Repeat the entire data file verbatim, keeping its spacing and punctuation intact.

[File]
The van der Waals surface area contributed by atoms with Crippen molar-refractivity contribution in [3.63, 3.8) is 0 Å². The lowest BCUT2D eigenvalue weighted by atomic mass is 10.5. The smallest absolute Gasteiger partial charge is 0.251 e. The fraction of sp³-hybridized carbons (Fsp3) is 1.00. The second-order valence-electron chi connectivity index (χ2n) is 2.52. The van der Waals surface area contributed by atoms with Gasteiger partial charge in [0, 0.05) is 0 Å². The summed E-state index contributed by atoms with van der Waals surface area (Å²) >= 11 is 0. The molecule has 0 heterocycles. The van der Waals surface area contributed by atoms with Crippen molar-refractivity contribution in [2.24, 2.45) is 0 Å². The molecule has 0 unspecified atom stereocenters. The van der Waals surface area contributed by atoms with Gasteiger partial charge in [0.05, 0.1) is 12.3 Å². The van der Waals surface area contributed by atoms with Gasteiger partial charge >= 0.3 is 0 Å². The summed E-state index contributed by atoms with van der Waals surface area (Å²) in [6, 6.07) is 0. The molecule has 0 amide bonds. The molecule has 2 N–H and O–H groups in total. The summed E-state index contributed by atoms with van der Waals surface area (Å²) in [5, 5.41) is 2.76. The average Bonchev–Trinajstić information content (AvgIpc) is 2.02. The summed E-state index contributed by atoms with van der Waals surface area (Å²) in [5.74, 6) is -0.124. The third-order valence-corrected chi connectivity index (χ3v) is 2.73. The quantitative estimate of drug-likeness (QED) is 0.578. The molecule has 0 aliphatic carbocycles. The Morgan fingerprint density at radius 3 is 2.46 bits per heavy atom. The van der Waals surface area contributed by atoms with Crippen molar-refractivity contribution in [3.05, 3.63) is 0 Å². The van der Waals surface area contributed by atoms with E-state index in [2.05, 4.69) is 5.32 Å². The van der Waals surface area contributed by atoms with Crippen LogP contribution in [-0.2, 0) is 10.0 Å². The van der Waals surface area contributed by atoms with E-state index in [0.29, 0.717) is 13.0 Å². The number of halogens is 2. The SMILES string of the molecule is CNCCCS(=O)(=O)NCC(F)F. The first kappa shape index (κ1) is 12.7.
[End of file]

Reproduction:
The van der Waals surface area contributed by atoms with Crippen molar-refractivity contribution in [3.63, 3.8) is 0 Å². The lowest BCUT2D eigenvalue weighted by atomic mass is 10.5. The smallest absolute Gasteiger partial charge is 0.251 e. The fraction of sp³-hybridized carbons (Fsp3) is 1.00. The second-order valence-electron chi connectivity index (χ2n) is 2.52. The van der Waals surface area contributed by atoms with Gasteiger partial charge in [0, 0.05) is 0 Å². The summed E-state index contributed by atoms with van der Waals surface area (Å²) >= 11 is 0. The molecule has 0 heterocycles. The van der Waals surface area contributed by atoms with Crippen molar-refractivity contribution in [2.24, 2.45) is 0 Å². The molecule has 0 unspecified atom stereocenters. The van der Waals surface area contributed by atoms with Gasteiger partial charge in [0.05, 0.1) is 12.3 Å². The van der Waals surface area contributed by atoms with Gasteiger partial charge >= 0.3 is 0 Å². The summed E-state index contributed by atoms with van der Waals surface area (Å²) in [6, 6.07) is 0. The molecule has 0 amide bonds. The molecule has 2 N–H and O–H groups in total. The summed E-state index contributed by atoms with van der Waals surface area (Å²) in [5, 5.41) is 2.76. The average Bonchev–Trinajstić information content (AvgIpc) is 2.02. The summed E-state index contributed by atoms with van der Waals surface area (Å²) in [5.74, 6) is -0.124. The third-order valence-corrected chi connectivity index (χ3v) is 2.73. The quantitative estimate of drug-likeness (QED) is 0.578. The molecule has 0 aliphatic carbocycles. The Morgan fingerprint density at radius 3 is 2.46 bits per heavy atom. The van der Waals surface area contributed by atoms with Crippen molar-refractivity contribution in [3.05, 3.63) is 0 Å². The van der Waals surface area contributed by atoms with E-state index in [2.05, 4.69) is 5.32 Å². The van der Waals surface area contributed by atoms with Crippen LogP contribution in [-0.2, 0) is 10.0 Å². The van der Waals surface area contributed by atoms with E-state index in [0.29, 0.717) is 13.0 Å². The number of halogens is 2. The SMILES string of the molecule is CNCCCS(=O)(=O)NCC(F)F. The first kappa shape index (κ1) is 12.7.